'Cinnamon Challenge' Poses Potentially Serious Health Risks

Steven Fox

April 22, 2013

The so-called "Cinnamon Challenge" is an adolescent dare in which an individual attempts to swallow a spoonful of dry cinnamon. The results, which typically include violent coughing and choking, are often video recorded and posted on the Internet.

The phenomenon has been gaining steam during the past decade, in large part because of viral videos. Now, however, an article published in the May issue of Pediatrics highlights potentially serious health risks associated with the "Cinnamon Challenge."

"Typically, a video reveals a group of adolescents watching as someone taking the challenge begins coughing and choking when the spice triggers a severe gag reflex in response to a caustic sensation in the mouth and throat," write Amelia Grant-Alfieri, from the Division of Pediatric Clinical Research, University of Miami, Leonard M. Miller School of Medicine, Miami, Florida, and colleagues.

The authors point out that cinnamon, when used sparingly, as a spice, is harmless, but when ingested in larger quantities, can be dangerous. That is partly because cinnamon is composed of cellulose fibers that, if aspirated into the lungs, neither dissolve nor biodegrade.

The authors say that although no studies of cinnamon exposure have been conducted in humans, several animal studies have shown that intratracheal exposure to cinnamon can have deleterious effects, including granulomata, interstitial fibrosis, alveolar histiocytosis, alveolar lip proteinosis, and alveolar cell hyperplasia.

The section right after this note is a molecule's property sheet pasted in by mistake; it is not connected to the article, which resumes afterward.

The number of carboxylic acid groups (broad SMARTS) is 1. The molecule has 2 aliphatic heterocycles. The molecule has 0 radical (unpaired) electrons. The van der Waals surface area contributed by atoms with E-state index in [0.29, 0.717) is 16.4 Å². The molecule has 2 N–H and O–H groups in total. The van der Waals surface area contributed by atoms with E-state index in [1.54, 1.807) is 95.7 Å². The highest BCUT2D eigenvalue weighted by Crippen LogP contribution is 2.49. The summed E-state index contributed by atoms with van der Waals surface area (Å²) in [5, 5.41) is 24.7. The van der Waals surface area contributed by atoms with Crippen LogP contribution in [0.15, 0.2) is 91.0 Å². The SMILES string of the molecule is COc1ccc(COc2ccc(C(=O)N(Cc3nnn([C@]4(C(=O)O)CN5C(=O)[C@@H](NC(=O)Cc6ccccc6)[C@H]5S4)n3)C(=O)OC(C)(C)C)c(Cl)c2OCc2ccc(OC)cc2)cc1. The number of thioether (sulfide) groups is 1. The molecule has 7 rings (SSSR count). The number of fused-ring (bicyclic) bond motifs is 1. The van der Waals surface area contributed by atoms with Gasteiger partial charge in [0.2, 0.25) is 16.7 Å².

Attempts to swallow even just a spoonful of dry cinnamon carry a real risk for aspiration, the authors say. At least 30 individuals who engaged in the practice have required medical attention, and people with broncho-pulmonary diseases, including asthma, may be especially prone to injury.

During 2011, the US American Association of Poison Control Centers received 51 calls related to the Cinnamon Challenge. Since then, the number of children and adolescents engaging in the practice has apparently increased dramatically: During the first 6 months of 2012, Poison Control Centers reported 178 calls related to intentional ingestion of cinnamon powder.

That surge in calls corresponds to the number of Cinnamon Challenge videos posted on social media Web sites.

The authors conclude, "Given the allure of social media, peer pressure, and a trendy new fad, pediatricians and parents have a 'challenge' of their own in counseling tweens and teens regarding the sensibilities of the choices they make and the potential health risks of this dare."

This study was supported in part by the US Department of Health and Human Services Health Resources and Services Administration, the National Center for Toxicological Research, the L. Coulter Foundation, the Batchelor Foundation, and the National Institutes of Health. The authors have disclosed no relevant financial relationships.

Pediatrics. 2013;131:833-835.

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